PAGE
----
The potential health benefits of sourdough bread

April 1, 2024
Potential health benefits of sourdough bread

Who doesn’t love the tangy flavour and chewy texture of sourdough bread? Beyond its delicious taste and artisanal appeal, sourdough boasts an array of potential health benefits that might just make it your new favourite bread choice.

Understanding what is sourdough bread

Sourdough bread is no ordinary loaf; it’s a leavened bread that undergoes a natural fermentation process.

Unlike commercial breads that rely on baker’s yeast for rising, sourdough utilises a sourdough starter—a mixture of wild yeast and beneficial bacteria that ferments over several days (approximately 5 days). This starter, or levain, is then combined with bread flour to create the distinctive sourdough dough.

The potential health benefits of sourdough bread

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The nutritional composition of sourdough bread

According to BBC Good Food,  the exact nutritional composition of sourdough bread can vary depending on the type of flour used, but a typical 100g portion (around two slices) provides approximately:

  • 230 kcals/974KJ
  • 7.8g protein
  • 0.7g fat
  • 47g carbohydrate
  • 2.9g fibre
  • 0.81g salt

READ MORE: Best ways to store bread for longevity


Exploring the health benefits of sourdough bread

Supports gut health:

While some of the beneficial microbes in the sourdough starter may not survive the baking process, the fibre and polyphenols in sourdough become more readily available. These compounds serve as fuel for the good bacteria in your gut, making sourdough a gut-friendly choice.

Aids blood sugar management:

The fermentation process and higher fibre content in sourdough make it a suitable option for individuals managing blood sugar levels. Unlike many commercial breads, sourdough has a gentler impact on blood sugar, helping to maintain more stable levels.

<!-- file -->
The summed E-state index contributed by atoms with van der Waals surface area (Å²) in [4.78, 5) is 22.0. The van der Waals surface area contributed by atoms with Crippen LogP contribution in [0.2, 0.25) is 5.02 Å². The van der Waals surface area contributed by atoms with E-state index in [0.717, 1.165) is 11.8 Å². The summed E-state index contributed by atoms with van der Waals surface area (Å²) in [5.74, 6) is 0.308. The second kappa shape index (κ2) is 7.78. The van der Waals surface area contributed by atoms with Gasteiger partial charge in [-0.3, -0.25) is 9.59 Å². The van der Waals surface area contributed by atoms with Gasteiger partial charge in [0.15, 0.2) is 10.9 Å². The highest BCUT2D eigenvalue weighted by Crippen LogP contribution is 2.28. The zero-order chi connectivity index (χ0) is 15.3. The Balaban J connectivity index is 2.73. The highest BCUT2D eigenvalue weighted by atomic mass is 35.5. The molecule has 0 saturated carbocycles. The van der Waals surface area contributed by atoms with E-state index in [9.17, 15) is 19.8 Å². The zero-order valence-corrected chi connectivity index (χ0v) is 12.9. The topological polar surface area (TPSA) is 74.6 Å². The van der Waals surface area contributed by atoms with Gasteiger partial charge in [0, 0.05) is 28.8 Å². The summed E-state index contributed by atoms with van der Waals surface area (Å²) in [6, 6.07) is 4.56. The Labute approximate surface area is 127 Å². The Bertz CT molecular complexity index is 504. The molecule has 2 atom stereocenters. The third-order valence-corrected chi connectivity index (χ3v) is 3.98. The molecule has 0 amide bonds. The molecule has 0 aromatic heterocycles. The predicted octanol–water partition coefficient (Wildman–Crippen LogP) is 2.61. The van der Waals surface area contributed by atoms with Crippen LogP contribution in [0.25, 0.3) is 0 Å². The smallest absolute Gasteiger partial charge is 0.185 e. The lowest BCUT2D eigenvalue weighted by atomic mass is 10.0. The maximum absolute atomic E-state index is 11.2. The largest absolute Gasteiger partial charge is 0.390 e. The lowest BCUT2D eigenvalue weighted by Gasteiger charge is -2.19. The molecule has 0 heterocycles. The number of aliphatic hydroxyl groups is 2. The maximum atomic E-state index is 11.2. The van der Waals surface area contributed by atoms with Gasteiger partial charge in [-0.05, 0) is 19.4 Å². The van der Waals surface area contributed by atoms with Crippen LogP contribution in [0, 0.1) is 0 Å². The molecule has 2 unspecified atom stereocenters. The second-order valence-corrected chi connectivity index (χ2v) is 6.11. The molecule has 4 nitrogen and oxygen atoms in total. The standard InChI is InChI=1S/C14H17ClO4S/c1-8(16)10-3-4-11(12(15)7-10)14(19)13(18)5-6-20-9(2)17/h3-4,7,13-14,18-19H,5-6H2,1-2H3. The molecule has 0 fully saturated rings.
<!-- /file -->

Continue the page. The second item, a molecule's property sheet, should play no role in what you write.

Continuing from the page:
Reduces risk of heart disease:

With its higher fibre content, sourdough is associated with a lower risk of heart disease. The natural fermentation process further enhances these benefits, especially when whole grain rye flour is used, making sourdough a heart-healthy choice.

The potential health benefits of sourdough bread

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Easier to digest:

Traditional sourdough undergoes a slow fermentation process, which not only increases the bioavailability of vitamins and minerals but also begins breaking down proteins, including gluten. This makes sourdough easier on the digestive system compared to other bread varieties.

More nutritious:

Fermentation improves the bioavailability of nutrients in sourdough bread. Compounds like phytic acid, which can inhibit nutrient absorption, are broken down during fermentation, allowing your body to access the grain’s nutrients more effectively.

May help appetite control:

Studies have shown that sourdough bread is more satiating than bread made with commercial yeast. Participants reported feeling less hungry after consuming sourdough, suggesting that it may help with appetite control and overall calorie intake management.

Sourdough bread isn’t just a delicious artisanal treat—it’s a nutritional powerhouse with a host of potential health benefits. From supporting gut health to aiding blood sugar management and reducing the risk of heart disease, sourdough offers a multitude of reasons to make it a staple in your diet.

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Feature image: Pexels

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